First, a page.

After failed attempts to get the Nigerian government to help Christians being targeted by Islamic terrorist groups in northeast Nigeria, Christian leaders called upon believers worldwide to pray for their protection.
Turning a blind eye to terrorism
Rev. Stephen Baba Panya is president of Evangelical Church Winning All. Panya and other Christian leaders recently called for government officials in Nigeria to demand Boko Haram and Islamic State West Africa Province (ISWAP) – its offshoot terrorist organization formed in 2016 – to set four church members free after being held as longtime captives. This comes after a series of the Islamic terrorist groups attacks and kidnappings in the northeast Nigeria.
Panya is asking for Christians to pray for 112 of the 276 girls who remain captive after being kidnapped in 2014 from a high school in Chibok, Borno state, as well as for another high school student, Leah Sharibu, university student Lillian Gyang and two aid workers.
"Please join faith with me and let us pray standing on God's promises in Matthew 18:18–19 that Boko Haram/ISWAP or any other Islamic terror group shall not determine the fate of God's beloved daughters Leah Sharibu, Alice Loksha Ngaddah, Grace Lucas, and Lillian Gyang, who are ECWA members, and also [for] the remaining Chibok girls," Panya expressed in a statement issued to Morning Star News.
Terrorists on the prowl
In addition to the tragic 2014 mass kidnapping by Islamic terrorists, many other abductions have taken place over the past few years, according to the Morning Star News:
- "Leah Sharibu – 15 years old when she was kidnapped by Boko Haram on Feb. 19, 2018, from the Government Girls' Science and Technical College, in Dapchi, Yobe state – was one of 110 girls taken captive; the 109 Muslim girls were released while Leah remained captive when she refused to renounce her Christian faith."
- "Ngaddah – mother of two children and an aid worker with UNICEF – was abducted on March 1, 2018, in Rann, Borno state, when ISWAP militants attacked an Internally Displaced Persons camp where she was working. Her aged mother reportedly died of trauma soon after learning about the kidnapping."
- "Taku – a health worker with Action Against Hunger – was kidnapped by ISWAP militants on July 18, 2019, along the Damasak-Maiduguri highway in Borno state. She also was ministering to displaced people."
- "Lillian Daniel Gyang – a student at the University of Maiduguri (UNIMAID) in Borno state – was kidnapped on Jan. 9 by ISWAP while returning to school from the Christmas and New Year's break from her native Plateau state."
Latest rounds of jihadist violence
On November 8, after Sunday night services, Boko Haram targeted Borno state Christian communities in two towns as part of their campaign to spread brutal Islamic sharia law across Nigeria.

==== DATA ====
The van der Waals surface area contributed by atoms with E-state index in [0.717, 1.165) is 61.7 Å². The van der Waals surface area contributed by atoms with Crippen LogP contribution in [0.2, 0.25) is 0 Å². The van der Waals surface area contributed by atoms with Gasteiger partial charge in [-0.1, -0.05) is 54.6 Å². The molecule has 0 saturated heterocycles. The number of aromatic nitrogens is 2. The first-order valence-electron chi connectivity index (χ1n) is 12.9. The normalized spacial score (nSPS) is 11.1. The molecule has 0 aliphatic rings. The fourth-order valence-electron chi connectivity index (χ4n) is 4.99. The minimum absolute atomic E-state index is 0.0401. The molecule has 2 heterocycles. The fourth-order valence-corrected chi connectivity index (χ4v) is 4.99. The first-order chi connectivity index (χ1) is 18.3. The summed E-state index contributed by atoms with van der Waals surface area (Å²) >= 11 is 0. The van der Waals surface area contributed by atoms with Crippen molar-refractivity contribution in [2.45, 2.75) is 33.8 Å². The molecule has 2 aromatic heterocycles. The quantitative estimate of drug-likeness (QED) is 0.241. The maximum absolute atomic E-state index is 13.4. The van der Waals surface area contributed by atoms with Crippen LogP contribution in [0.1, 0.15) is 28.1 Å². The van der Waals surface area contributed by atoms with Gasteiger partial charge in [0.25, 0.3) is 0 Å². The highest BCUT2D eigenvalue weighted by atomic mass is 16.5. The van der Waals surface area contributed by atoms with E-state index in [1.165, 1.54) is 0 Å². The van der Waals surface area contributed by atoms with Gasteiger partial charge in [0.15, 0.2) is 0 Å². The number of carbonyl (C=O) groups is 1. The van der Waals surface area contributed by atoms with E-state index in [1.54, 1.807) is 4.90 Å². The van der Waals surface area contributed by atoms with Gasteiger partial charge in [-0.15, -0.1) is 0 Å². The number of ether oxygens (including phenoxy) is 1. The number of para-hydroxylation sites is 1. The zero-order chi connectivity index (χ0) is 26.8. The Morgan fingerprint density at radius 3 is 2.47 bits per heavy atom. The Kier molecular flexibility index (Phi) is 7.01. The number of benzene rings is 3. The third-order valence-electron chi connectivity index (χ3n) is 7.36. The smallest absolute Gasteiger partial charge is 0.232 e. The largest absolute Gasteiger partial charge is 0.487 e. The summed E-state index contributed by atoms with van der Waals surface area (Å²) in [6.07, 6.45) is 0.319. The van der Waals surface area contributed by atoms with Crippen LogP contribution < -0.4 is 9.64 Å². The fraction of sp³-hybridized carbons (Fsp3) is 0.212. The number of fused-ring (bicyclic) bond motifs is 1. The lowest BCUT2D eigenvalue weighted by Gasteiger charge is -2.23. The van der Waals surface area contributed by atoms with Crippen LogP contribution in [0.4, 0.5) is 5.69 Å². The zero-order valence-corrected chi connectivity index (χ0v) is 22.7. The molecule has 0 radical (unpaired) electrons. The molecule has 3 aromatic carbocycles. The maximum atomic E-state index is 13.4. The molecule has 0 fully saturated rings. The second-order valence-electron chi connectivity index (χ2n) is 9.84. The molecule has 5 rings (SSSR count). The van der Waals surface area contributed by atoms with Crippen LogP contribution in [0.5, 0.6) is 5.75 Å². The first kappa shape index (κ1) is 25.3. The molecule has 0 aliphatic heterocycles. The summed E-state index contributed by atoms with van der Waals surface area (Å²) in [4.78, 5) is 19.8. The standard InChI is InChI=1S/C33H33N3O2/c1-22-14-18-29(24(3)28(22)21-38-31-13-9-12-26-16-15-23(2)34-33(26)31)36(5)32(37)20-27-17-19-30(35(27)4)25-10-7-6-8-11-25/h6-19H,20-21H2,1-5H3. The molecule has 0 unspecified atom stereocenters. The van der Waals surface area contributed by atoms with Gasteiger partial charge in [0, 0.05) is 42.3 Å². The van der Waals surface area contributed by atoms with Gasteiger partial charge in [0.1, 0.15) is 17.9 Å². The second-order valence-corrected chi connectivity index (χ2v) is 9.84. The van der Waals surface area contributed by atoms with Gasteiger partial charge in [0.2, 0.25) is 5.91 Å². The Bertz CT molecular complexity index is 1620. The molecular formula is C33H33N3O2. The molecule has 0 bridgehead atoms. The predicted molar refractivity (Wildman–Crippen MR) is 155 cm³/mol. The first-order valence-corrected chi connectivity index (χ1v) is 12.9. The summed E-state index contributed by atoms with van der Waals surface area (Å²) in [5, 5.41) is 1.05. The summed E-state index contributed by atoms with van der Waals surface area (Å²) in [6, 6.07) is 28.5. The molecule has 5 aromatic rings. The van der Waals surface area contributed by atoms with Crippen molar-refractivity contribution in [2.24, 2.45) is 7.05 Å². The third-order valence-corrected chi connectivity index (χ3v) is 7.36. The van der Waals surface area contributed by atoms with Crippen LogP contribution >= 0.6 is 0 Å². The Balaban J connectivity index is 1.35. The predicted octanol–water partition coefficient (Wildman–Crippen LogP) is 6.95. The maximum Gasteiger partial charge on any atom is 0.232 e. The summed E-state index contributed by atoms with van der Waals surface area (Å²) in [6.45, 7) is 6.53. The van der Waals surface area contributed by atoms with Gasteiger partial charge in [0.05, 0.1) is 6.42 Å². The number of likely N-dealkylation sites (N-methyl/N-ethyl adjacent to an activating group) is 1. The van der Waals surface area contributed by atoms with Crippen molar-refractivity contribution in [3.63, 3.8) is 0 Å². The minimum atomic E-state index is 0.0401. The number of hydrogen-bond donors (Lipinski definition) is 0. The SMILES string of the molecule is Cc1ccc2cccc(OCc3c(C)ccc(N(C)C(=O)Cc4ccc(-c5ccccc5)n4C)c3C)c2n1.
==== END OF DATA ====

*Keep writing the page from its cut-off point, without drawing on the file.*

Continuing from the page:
"The attacks on Pulka and Gwoza towns started at about 9 p.m. and lasted till around 11 p.m.," local resident Vanessa Muda informed the Morning Star News. "The Boko Haram terrorists invaded our towns, shooting indiscriminately on our people."
According to another local, the Boko Haram terrorists were armed with a large cache of weapons.
"They were repelled when personnel of the Nigerian army who were stationed here fought them and forced them to retreat from Gwoza and Pulka towns," resident Polycarp John explained to the Morning Star News. "Our towns have been under constant attacks from Boko Haram since 2014, and at a time, Gwoza town was made the headquarters of the Boko Haram caliphate until the Nigeria army retook the town from them in 2018."
Just days after leaders from the Church of the Brethren in Nigeria (EYN) asked for prayer to protect Christians subjected to terrorism at the hands of Boko Haram and ISWAP, attacks followed.
"It is harvest time – which is challenging in normal years – but in these past years, [it] includes the threat of Boko Haram destroying the crop or attacking people as they harvest," the leaders informed the Morning Star News in an email on Nov. 6. "Pray for many vulnerable villages in southern Borno state and other areas far from military bases."
Family Research Council senior fellow Lela Gilbert, who focuses on international religious freedom, laments that Islamic terrorist attacks are only getting worse – even as church leaders from numerous denominations and human rights activists continually appeal for the jihadist violence to stop.
"Many informed observers describe Nigeria's political leadership as both incompetent and corrupt, but that's only part of the problem," Gilbert argued, according to the Morning Start News. "Not only are they almost entirely Muslim in their religious affiliation (while the country's population is roughly half Christian), as previously noted, several governmental leaders – beginning with President Muhammadu Buhari – belong to the Fulani tribe, as do numerous military and police officials. This is seen as one of the major roadblocks to reform – particularly with regard to the Fulani jihadi massacres."
However, the Daily Trust newspaper in Nigeria recently reported that an Abu Dhabi Federal Court of Appeal convicted six Nigerians living in the United Arab Emirates (UAE) of funding Boko Haram terrorism with nearly $800,000 – with two being sentenced to life in prison and the other four receiving 10-year prison sentences.
Issuing a genocide warning earlier this year, Christian Solidarity International urged the United Nations Security Council to take action against the Islamic terrorism targeting Nigeria's Christians.
"[There is] a rising tide of violence directed against Nigerian Christians and others classified as ‘infidels' by Islamist militants in the country's north and middle belt regions,'" CSI announced in January.
Open Doors USA listed Nigeria as only second in the world to Pakistan in the number of Christians killed for their faith, and ranked it 12th on its 2020 World Watch List of nations where Christians suffer the worst persecution.